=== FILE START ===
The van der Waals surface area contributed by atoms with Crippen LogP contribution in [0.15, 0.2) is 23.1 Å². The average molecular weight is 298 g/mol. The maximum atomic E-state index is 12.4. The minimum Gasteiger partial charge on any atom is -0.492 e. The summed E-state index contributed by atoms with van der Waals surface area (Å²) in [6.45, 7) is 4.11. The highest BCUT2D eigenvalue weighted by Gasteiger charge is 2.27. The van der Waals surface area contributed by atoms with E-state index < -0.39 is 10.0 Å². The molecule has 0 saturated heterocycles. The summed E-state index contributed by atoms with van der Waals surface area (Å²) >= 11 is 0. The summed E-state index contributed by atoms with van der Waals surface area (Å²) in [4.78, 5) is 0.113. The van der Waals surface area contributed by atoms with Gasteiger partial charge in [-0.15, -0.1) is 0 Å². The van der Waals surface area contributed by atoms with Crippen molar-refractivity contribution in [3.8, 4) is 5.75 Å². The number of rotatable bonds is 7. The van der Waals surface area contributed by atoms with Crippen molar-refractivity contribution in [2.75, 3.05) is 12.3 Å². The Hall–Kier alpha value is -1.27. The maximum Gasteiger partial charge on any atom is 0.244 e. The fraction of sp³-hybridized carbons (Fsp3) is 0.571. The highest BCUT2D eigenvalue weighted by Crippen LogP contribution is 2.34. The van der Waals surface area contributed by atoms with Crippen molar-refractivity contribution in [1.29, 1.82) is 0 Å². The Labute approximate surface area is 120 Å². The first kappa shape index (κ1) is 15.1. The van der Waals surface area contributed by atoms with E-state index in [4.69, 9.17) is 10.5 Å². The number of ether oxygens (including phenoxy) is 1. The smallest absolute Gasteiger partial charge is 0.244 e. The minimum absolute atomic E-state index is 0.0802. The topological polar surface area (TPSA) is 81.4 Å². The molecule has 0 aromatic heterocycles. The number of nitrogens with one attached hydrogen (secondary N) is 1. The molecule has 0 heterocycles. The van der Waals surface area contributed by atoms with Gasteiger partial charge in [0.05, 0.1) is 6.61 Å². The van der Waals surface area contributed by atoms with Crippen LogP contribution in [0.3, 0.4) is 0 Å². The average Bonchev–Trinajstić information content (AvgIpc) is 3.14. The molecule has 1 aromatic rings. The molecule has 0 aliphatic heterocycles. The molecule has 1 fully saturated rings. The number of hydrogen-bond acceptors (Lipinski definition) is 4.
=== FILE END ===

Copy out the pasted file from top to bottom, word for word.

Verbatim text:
The van der Waals surface area contributed by atoms with Crippen LogP contribution in [0.15, 0.2) is 23.1 Å². The average molecular weight is 298 g/mol. The maximum atomic E-state index is 12.4. The minimum Gasteiger partial charge on any atom is -0.492 e. The summed E-state index contributed by atoms with van der Waals surface area (Å²) in [6.45, 7) is 4.11. The highest BCUT2D eigenvalue weighted by Gasteiger charge is 2.27. The van der Waals surface area contributed by atoms with E-state index < -0.39 is 10.0 Å². The molecule has 0 saturated heterocycles. The summed E-state index contributed by atoms with van der Waals surface area (Å²) >= 11 is 0. The summed E-state index contributed by atoms with van der Waals surface area (Å²) in [4.78, 5) is 0.113. The van der Waals surface area contributed by atoms with Gasteiger partial charge in [-0.15, -0.1) is 0 Å². The van der Waals surface area contributed by atoms with Crippen molar-refractivity contribution in [3.8, 4) is 5.75 Å². The number of rotatable bonds is 7. The van der Waals surface area contributed by atoms with Crippen molar-refractivity contribution in [2.75, 3.05) is 12.3 Å². The Hall–Kier alpha value is -1.27. The maximum Gasteiger partial charge on any atom is 0.244 e. The fraction of sp³-hybridized carbons (Fsp3) is 0.571. The highest BCUT2D eigenvalue weighted by Crippen LogP contribution is 2.34. The van der Waals surface area contributed by atoms with Crippen molar-refractivity contribution in [1.29, 1.82) is 0 Å². The Labute approximate surface area is 120 Å². The first kappa shape index (κ1) is 15.1. The van der Waals surface area contributed by atoms with E-state index in [4.69, 9.17) is 10.5 Å². The number of ether oxygens (including phenoxy) is 1. The smallest absolute Gasteiger partial charge is 0.244 e. The minimum absolute atomic E-state index is 0.0802. The topological polar surface area (TPSA) is 81.4 Å². The molecule has 0 aromatic heterocycles. The number of nitrogens with one attached hydrogen (secondary N) is 1. The molecule has 0 heterocycles. The van der Waals surface area contributed by atoms with Gasteiger partial charge in [0.05, 0.1) is 6.61 Å². The van der Waals surface area contributed by atoms with Crippen LogP contribution in [0.3, 0.4) is 0 Å². The average Bonchev–Trinajstić information content (AvgIpc) is 3.14. The molecule has 1 aromatic rings. The molecule has 0 aliphatic heterocycles. The molecule has 1 fully saturated rings. The number of hydrogen-bond acceptors (Lipinski definition) is 4.